Noise variance estimator for Linear regressions

A presentation should focus on a single story deeply, as opposed to be a panorama of all the work one has done so far. Today I want to demystify a fact recorded in Prof Lai and Haipeng’s book statistical methods and modelings in financial markets. Recall a linear regression model takes the form

{Y = X \beta + \epsilon}, (1)

where {X = (X_1, \ldots, X_p)} is the predictor values (p denotes the number of predictors and each {X_i} is an {n}-dimensional vector standing for the value of {i}th predictor for each of {n} samples. {\epsilon} is assumed to be independent random noises with mean 0 variance 1. No Gaussian assumption is needed in the following discussion, nor identical distribution, but the first two moments need to be exactly the same, and the different {\epsilon_i}‘s need to be at least pairwise uncorrelated. Finally {\beta} is the {p}-dimensional vector regression coefficients, thought of as a weight vector for the {p} different predictors (traits).

The equation (1) is taken to be the truth. Given this truth, we would like to estimate {\beta} based on observed points {q_1, \ldots, q_n}, each {q_i} with associated predictor values {X_{1,i}, X_{2,i}, \ldots, X_{p,i}} and response value {Y_i}. If the goal is to minimize the mean square error, namely {\|Y - X \beta\|^2 = \sum_{i=1}^n ( y_i - \sum_{j=1}^p x_{i,j}\beta_j)^2}, then the optimal {\hat{\beta}} is such that {X \hat{\beta}} is the projection of {Y} onto the column space spanned by {X_1, \ldots, X_p}, which makes sense since the resulting estimated {\hat{Y}} must be in their span, and the way to minimize distance (equivalently mean square error) with {Y} itself is to take projection by Euclidean geometry.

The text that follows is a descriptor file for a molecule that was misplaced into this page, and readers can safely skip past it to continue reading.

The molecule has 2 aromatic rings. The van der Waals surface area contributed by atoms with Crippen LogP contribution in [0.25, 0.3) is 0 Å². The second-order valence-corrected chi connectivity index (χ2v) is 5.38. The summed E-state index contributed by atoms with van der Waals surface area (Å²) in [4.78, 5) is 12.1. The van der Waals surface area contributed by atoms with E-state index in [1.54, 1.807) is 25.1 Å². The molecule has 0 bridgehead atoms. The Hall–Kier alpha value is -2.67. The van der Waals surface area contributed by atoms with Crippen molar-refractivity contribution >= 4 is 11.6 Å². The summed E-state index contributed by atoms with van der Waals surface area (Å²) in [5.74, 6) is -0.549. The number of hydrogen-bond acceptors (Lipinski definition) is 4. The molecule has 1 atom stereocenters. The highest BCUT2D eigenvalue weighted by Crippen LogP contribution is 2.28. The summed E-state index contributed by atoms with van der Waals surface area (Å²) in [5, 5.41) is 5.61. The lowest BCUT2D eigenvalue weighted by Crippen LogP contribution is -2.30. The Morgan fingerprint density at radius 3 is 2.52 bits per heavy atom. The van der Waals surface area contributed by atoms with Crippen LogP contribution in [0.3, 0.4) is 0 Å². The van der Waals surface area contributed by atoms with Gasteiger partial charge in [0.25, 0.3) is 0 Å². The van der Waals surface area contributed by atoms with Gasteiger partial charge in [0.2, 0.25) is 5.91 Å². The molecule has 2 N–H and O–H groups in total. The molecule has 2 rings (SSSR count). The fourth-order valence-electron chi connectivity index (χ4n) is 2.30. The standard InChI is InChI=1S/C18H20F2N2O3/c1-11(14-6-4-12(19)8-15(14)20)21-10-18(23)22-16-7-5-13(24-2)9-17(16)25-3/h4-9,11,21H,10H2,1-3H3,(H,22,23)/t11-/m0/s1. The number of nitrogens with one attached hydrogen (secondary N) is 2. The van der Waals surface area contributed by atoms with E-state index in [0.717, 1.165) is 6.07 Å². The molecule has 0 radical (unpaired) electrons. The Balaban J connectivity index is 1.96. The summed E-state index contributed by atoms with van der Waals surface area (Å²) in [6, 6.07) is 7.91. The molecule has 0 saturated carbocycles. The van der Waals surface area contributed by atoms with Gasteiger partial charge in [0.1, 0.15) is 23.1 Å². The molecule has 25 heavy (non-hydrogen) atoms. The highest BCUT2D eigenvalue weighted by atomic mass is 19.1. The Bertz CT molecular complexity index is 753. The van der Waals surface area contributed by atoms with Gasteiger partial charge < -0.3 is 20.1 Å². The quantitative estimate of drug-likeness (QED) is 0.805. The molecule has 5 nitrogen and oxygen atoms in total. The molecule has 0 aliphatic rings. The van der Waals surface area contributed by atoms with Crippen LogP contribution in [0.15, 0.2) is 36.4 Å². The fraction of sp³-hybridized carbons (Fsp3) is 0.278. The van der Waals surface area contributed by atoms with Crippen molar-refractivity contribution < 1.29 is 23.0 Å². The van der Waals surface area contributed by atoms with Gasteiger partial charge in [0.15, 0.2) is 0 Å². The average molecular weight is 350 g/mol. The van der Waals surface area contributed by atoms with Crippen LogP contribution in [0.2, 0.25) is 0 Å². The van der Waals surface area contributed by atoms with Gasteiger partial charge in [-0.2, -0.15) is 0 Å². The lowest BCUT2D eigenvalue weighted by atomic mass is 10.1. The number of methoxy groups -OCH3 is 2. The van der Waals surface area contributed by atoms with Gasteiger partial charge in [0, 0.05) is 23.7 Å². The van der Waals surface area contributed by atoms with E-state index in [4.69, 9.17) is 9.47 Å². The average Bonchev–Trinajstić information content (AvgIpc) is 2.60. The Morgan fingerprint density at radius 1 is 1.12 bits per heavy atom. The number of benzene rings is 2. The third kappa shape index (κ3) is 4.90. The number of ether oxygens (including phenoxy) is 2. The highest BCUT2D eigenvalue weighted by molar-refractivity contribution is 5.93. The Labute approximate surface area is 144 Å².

What bothered me for a bit was the claim that the estimator of the variance of {\epsilon} is given by the following formula:

{\frac{1}{n-p} \| Y - X \hat{\beta} \|^2}. (2)

This seems funny because if we look at equation (1), it seems that the {\epsilon} vector is always {n}-dimensional, and if we take {\hat{\beta}= \beta}, then the estimator should be {\frac{1}{n} \|Y - X \hat{\beta}\|^2}, regardless of the number of predictors {p}.

The reason the above naive reasoning fails is precisely that we can’t take {\hat{\beta} = \beta} in this calculation.

Recall the formula for {\hat{\beta}} is given by

{(X^T X)^{-1} X^T Y }. (3)

Alternatively, one can define the projection operator onto column space of {X}: {H := X (X^T X)^{-1} X^T}. This formula is very easy to derive if one writes things in coordinate form, i.e., with all the subscripts and all. However it seems hard to assign direct intuition to it without computation. This has to do with noncommutative nature of matrix multiplication, otherwise you would expect {H} to be reduced to the identity matrix (which is the case when {X} is orthogonal).

Now plugging {\hat{\beta}} (equation 3) as well as the original linear regression model relation of {Y} in terms of {X} (equation 1) into the Mean square error formula, we get {\|Y - X \hat{\beta}\|^2 = \|(X \beta + \epsilon - X (X^T X)^{-1} X^T (X \beta + \epsilon)\|^2 = \|\epsilon - X(X^T X)^{-1} X^T \epsilon \|^2 }.